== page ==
Political Vacuum in Iraq Raises Fears of Further Sectarian Fighting
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And joining us from Baghdad is Jane Arraf of The Christian Science Monitor. I talked with her a few hours ago.
Jane Arraf, hello.
It’s been almost four months since the voters went to the polls there in Iraq. Why is it taking so long to form a government?
JANE ARRAF, Baghdad correspondent, The Christian Science Monitor: Well, that is the question. I guess the simple answer, Judy, is that there are too few posts and too many players.
Now, what they are trying to do is put together a package where they would decide who would be prime minister, president, and speaker all together. The problem is, is that everybody wants those positions, obviously. And nobody is really willing to compromise.
This really is seen not just putting together a government, but actually a question of their very political survival.
JUDY WOODRUFF: Are the sticking points related to the sectarian groups, the Shia, the Sunni, the Kurds, or is it more than that?
JANE ARRAF: It is related to that, in a sense. But, more than that, a lot of this, so much of it, in fact, is related to personality, the personality of the prime minister, who has been prime minister for four years and wants to hang on that post, the prime minister of Ayad Allawi, another strong leader, a strong man, as Iraqis see him.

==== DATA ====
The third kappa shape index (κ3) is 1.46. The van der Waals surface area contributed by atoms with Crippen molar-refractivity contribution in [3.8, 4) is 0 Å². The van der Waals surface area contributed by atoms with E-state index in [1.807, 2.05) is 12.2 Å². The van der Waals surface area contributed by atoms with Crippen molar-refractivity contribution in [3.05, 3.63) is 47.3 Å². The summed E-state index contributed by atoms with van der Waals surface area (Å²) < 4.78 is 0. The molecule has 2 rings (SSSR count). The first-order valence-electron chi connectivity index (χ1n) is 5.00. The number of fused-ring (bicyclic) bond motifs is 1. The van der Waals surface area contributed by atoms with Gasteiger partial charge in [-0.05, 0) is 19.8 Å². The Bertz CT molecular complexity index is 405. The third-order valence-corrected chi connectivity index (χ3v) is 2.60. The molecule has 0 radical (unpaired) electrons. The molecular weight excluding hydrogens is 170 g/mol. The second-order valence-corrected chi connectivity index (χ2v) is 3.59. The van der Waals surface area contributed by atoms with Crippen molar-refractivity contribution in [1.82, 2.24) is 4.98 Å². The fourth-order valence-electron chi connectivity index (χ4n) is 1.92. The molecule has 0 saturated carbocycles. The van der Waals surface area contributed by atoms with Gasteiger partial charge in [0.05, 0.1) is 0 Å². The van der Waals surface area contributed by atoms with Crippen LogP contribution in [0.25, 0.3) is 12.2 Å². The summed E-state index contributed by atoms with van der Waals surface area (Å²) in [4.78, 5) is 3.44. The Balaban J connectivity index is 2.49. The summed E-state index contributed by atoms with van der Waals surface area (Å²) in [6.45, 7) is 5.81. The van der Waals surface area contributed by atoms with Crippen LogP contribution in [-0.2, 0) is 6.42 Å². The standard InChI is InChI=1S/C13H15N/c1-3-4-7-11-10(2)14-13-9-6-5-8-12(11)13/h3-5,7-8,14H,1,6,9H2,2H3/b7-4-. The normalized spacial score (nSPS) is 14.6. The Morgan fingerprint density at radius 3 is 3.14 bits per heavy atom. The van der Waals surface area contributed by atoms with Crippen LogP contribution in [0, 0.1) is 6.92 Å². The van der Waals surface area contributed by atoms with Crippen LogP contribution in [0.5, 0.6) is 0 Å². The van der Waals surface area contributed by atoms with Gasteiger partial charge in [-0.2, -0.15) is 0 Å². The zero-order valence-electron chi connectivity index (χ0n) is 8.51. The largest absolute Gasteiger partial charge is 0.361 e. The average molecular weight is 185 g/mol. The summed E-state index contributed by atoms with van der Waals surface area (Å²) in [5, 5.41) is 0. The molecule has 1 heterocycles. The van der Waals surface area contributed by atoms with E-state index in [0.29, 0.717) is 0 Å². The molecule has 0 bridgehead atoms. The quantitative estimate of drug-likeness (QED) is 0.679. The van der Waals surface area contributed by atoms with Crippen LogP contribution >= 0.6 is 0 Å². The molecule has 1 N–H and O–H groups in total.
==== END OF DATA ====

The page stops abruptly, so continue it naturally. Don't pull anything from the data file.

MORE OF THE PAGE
A lot of it really is about individuals. It’s not so much about issues, which is what Iraqis think it should be. This is a country where it’s the beginning of summer, 110, 120 degrees, six hours of electricity a day, no jobs, and people here really feel that politicians should put their own interests aside for a second and just get on with it and form a government and do something.
JUDY WOODRUFF: And, Jane, how is Vice President Biden’s trip seen there? What is it believed there that the difference is that this could make?
JANE ARRAF: Well, really, what they are looking for is the feeling that the U.S. is still engaged in the process here. And, by engaged, that actually means that they will step in if there is a need to step in, not so much in terms of American interference, because they don’t really want that, but they’re kind of seen as a mediator at this point, similar to the way the U.N. is seen.
So, when Vice President Biden was here, he met with all the major players, apparently did not present any concrete proposals — they weren’t looking for any — but really hammered home that he believes, as everyone does, really, that it could be a crisis, if this government isn’t formed soon.
So, the U.S., as it has done in similar circumstances, is actually trying to play that role of mediator and bring the many parties together.
JUDY WOODRUFF: And, by crisis, what is meant by that? What are they really worried about there?
JANE ARRAF: They are worried about a lot of things. But, essentially, what it boils down is not even so much security. I was talking to General Odierno just a few days ago, and he believes that the security part of this is pretty much on track.